By Sari Horwitz and Paul Kane
Thursday, May 6, 2010; 5:01 PM
The man suspected in last Saturday's attempted bombing of Times Square drove in the heart of Manhattan one day earlier and left a getaway car near his target, U.S. officials said Thursday.
Faisal Shahzad was apprehended by authorities two days after an SUV rigged with explosives failed to detonate in the crowded Manhattan tourist district. He remains in custody on terrorism and weapons charges, and he is continuing to cooperate extensively with investigators, a senior administration official said Thursday. They now believe that the material he is giving them is largely credible, the official added.
Insight into Shahzad's alleged planning of the attack came as House Minority Leader John A. Boehner delivered a tough critique of the Obama administration's approach to terrorism.
"We have been lucky, but luck is not an effective strategy for fighting terrorism," Boehner said at his weekly press briefing, and he denounced the administration's "bland reassurances."
"Through training, equipping and preparing, you make your own luck," responded Silvestre Reyes, chairman of the House intelligence committee. "We can't sit back and let every situation play out and hope that we're lucky. But we can, as we're doing, create an environment where we control the situation and set ourselves up for success." The committee met Thursday behind closed doors to hear more about the attempted bombing.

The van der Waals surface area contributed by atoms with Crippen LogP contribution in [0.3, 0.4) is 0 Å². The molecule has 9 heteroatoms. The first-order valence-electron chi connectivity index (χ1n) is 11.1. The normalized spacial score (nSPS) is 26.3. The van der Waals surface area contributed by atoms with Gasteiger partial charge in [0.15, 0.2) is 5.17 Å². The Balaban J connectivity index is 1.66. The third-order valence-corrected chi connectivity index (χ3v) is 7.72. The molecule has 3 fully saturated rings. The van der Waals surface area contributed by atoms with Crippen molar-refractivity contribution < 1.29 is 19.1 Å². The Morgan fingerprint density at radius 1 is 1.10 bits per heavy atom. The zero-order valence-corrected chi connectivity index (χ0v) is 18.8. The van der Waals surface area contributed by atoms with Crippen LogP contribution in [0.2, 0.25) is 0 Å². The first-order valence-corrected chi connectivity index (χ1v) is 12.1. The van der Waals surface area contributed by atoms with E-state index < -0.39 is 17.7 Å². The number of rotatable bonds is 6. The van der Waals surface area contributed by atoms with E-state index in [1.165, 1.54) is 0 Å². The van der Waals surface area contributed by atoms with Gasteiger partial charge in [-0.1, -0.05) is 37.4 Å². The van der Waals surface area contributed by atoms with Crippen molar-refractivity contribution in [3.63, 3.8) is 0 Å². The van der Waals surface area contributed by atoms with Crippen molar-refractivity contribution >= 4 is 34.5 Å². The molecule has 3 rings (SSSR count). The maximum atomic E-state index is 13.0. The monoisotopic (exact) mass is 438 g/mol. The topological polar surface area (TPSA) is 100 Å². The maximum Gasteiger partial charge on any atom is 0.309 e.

Shahzad dropped off a getaway car last Friday in New York, a government official said, but a day later, he locked the keys to it, and to his Connecticut apartment, in an SUV that he drove into Times Square. That forced Shahzad to take the train back to his Bridgeport, Conn., apartment. The Associated Press first reported about the second car.
Officials have said the gray 1993 Nissan Pathfinder, left abandoned in Times Square and loaded with firecrackers, gasoline and propane, could have created a huge fireball and killed nearby tourists and Broadway theatergoers if it had gone off successfully.
Kevin Barry, a retired member of the New York Police Department's bomb squad, told the Associated Press that the design of the bomb -- which included an improvised fireworks-and-powder detonator -- showed Shahzad had sufficient training to understand the basics of rigging an explosive device. But the bomb also included fertilizer that was incapable of exploding.